Fast Fashion: Who Is Really Paying The Price?

Around 30 years ago, fast fashion emerged as a new business strategy that completely revolutionised the fashion industry. Instead of producing four seasonal collections per year, fast fashion aims to bring the latest trends to stores in the quickest and cheapest way possible.
With new collections constantly hitting the high street, fast fashion lets us buy a dress for £8.99 that looks like it just jumped off the runway. And while wearing the latest trends on a budget sounds great, have you ever stopped to think ‘how on earth is this so cheap?’.
How can fast fashion retailers such as H&M, Primark or Zara conceivably make any money while keeping their price tags so low? The answer is simple: fast fashion retailers have simply forgone responsible production forcing others to pay the price.
The People
To keep costs down, fast fashion retailers often outsource production to low-cost countries where labour is cheaper. In fact, a Defra report estimates that nearly 90% of UK clothing is imported from developing countries.
The governments in these countries know that if costs become too high, retailers will simply move their operations to cheaper nations. For instance, H&M are moving much of their production from Bangladesh where the minimum wage is £55, to Ethiopia where an average textile worker makes between £28 and £37 per month. Because developing nations are so desperate to keep the fashion industry’s business, governments will purposefully keep down minimum wages and avoid enforcing labour laws. This sadly results in poverty wages and slave-like labour conditions for many of the garment workers that fast fashion depends on.
The perilous conditions of the world’s garment workers was most famously brought to light when a large garment factory collapsed in Dhaka, Bangladesh. The Rana Plaza disaster took the lives of over 1,000 factory workers and injured roughly 2,600 more. Prior to the collapse, workers complained of unsafe conditions, cracks in the ceilings and warned of the building’s instability. However, they were ignored and forced to continue working in confined and dangerous conditions until the building’s ultimate collapse. The factory produced for well-known brands such as Primark, Mango and Benetton.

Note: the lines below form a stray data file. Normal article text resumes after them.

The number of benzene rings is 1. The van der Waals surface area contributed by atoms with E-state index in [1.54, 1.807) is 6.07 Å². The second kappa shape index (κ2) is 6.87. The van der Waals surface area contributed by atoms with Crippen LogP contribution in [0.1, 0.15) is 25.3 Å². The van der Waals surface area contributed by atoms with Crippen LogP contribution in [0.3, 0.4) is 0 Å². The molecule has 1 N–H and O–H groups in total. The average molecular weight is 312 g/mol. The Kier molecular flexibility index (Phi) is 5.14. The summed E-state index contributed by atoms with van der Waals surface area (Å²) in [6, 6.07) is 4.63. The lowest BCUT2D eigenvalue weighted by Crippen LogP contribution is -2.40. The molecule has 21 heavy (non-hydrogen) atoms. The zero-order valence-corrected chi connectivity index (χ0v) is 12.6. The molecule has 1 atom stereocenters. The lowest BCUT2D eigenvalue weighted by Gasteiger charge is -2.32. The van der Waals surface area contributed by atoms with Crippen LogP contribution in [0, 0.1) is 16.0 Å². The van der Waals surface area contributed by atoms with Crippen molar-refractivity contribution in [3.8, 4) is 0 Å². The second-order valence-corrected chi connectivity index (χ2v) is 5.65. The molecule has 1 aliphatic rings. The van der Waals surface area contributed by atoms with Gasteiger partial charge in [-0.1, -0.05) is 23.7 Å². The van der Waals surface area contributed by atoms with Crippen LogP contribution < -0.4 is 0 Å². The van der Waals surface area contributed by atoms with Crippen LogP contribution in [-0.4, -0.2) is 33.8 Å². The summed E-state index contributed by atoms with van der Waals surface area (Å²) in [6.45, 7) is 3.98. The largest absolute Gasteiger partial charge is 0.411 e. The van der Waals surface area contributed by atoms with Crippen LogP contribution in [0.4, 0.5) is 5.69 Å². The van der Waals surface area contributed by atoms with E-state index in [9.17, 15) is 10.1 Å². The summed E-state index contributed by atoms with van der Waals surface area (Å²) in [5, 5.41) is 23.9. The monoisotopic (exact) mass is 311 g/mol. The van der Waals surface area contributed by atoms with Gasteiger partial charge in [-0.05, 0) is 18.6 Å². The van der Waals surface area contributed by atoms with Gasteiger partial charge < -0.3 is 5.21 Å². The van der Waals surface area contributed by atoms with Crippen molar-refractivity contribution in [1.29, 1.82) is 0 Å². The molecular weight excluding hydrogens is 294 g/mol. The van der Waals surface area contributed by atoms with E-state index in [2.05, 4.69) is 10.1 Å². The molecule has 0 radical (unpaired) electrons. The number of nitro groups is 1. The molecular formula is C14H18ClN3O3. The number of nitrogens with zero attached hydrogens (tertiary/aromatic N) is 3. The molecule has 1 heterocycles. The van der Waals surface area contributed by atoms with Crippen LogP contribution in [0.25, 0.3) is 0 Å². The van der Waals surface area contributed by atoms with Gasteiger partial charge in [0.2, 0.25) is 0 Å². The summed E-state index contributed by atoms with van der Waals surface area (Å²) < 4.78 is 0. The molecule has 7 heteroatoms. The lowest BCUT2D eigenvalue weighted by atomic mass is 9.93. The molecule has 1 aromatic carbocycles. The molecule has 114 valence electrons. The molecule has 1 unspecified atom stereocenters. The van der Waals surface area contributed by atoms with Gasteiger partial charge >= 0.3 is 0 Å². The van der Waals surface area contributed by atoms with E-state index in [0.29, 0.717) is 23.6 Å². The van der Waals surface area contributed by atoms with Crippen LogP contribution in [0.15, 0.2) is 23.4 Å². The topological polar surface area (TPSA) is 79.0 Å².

While fast fashion giants plead ignorance to what happens abroad, this is a problem at home too. In 2010, researchers from the University of Leicester found that 75%-90% of the UK textile workforce was paid less than half the legal minimum wage. The point is, you can’t pay fair wages and charge so little on the shelves. So if the price tag seems too good to be true, it probably is.
The Environment  
The people who are involved in making our clothing aren’t the only ones paying the price for fast fashion. After oil, the fashion industry is the second most polluting industry in the world!
Fast fashion is hurting our planet from the first stage of production, right until it is thrown away. According to the World Wildlife Fund, cotton agriculture represents 24% of global sales of insecticides, and 11% of global sales of pesticides. Not only do these chemicals harm the workers, they end up polluting local waterways and surrounding ecosystems. Unfortunately, toxic chemicals are commonplace throughout clothing production. Even worse, environmental regulation is relatively low in the developing countries where most of our clothing is made. This means that hazardous chemical waste is often freely disposed with little regard to its negative impact on surrounding areas, or those who live there.
Moreover, by choosing to outsource, fast fashion retailers are racking up the airmails on the dress you just bought for £8.99. For instance, the cotton may very well have been grown in India, dyed in Cambodia, and manufactured in Bangladesh before finally being shipped to its final destination. And what happens when you don’t want it anymore? Clothing and textile waste is a huge contributor to landfill pollution. In the UK alone, roughly 1 million tonnes of clothing are discarded every year. Natural fabrics will eventually decompose, but an increasing proportion of clothing is made from non-biodegrable plastic-based materials such as polyester or nylon that will rot away in landfills. This is why it is important to think about the environmental impact of our clothing before and after we wear them.
Go Slow or Go Home
Fast fashion continues to gain momentum and shows no signs of slowing down. As much as we may want businesses to change their ways, they will continue to disregard basic worker’s rights and the safety of our planet unless we stop them. We know too much now to continue supporting companies who are so shameless in their production. Next time you buy something, ask yourself, who else is paying the price?